I’m convinced in lists such as this one, that the top handful of films are usually somewhat interchangeable. Certainly any film on this list is one that I would recommend heartily, enjoy, and feel would reward multiple viewings. The differences, then, in order between the first few films has as much to do with the context in which one saw the film and one’s own pathology and viewing preferences.
After screening the film at the Full-Frame Documentary Film Festival in Durham, I wrote that the parts of the film focusing on the personal transformation of Carroll Pickett from prison chaplain to anti-death penalty activist was more engaging for me than the investigative report into the case of Carlos DeLuna. I still feel that way, and a part of me suspects that the bifurcated focus has made it easier for some to dismiss the film as merely and only a political polemic.I have read some responses to film that dismiss as (and for) being too politically slanted. Maybe, but as with Hoop Dreams and Stevie, Gilbert and James are interested, first and foremost, in people. The film reflects the beliefs of the people in it.
Other responses have complained that the film is all set up and no pay off. We are told about the tapes onto which Pickett poured out his doubts and fears after each execution he has to witness, but we never hear them. We do hear Pickett, though, and I would argue that we know what is on them.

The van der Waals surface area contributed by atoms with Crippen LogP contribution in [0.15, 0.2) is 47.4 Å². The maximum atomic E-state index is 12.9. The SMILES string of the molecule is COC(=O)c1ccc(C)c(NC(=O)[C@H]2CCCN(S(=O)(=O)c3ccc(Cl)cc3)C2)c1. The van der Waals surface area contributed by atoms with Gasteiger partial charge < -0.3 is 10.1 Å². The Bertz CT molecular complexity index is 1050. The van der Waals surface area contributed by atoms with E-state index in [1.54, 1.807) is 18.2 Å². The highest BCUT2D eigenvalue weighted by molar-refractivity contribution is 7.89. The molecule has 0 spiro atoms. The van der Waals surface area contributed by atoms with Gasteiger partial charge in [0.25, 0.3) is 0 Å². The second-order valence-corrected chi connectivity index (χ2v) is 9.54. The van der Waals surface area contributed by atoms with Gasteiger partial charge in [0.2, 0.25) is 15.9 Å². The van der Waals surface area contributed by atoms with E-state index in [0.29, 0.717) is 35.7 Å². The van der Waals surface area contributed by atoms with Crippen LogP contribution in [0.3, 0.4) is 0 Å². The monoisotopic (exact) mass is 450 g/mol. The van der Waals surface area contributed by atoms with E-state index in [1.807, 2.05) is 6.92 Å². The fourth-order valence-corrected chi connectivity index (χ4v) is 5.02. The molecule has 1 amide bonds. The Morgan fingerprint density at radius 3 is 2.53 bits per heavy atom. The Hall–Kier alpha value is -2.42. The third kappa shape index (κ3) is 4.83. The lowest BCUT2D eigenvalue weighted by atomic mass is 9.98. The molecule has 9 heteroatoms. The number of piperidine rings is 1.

Pickett’s odyssey makes for an incredible story. One of the executions he had to preside over was of a man who killed a popular parishioner during a prison riot. Watching Pickett negotiate, even in memory, the complex of emotions that his job has forced him to reconcile, I was struck by how the film begins with the political and moves to the spiritual. Like Plato’s Republic, which cannot answer the question “What is Justice?” without describing the perfect society, At the Death House Door begins with a seemingly simple, direct question and shows how hopelessly complicated the simplest questions can be.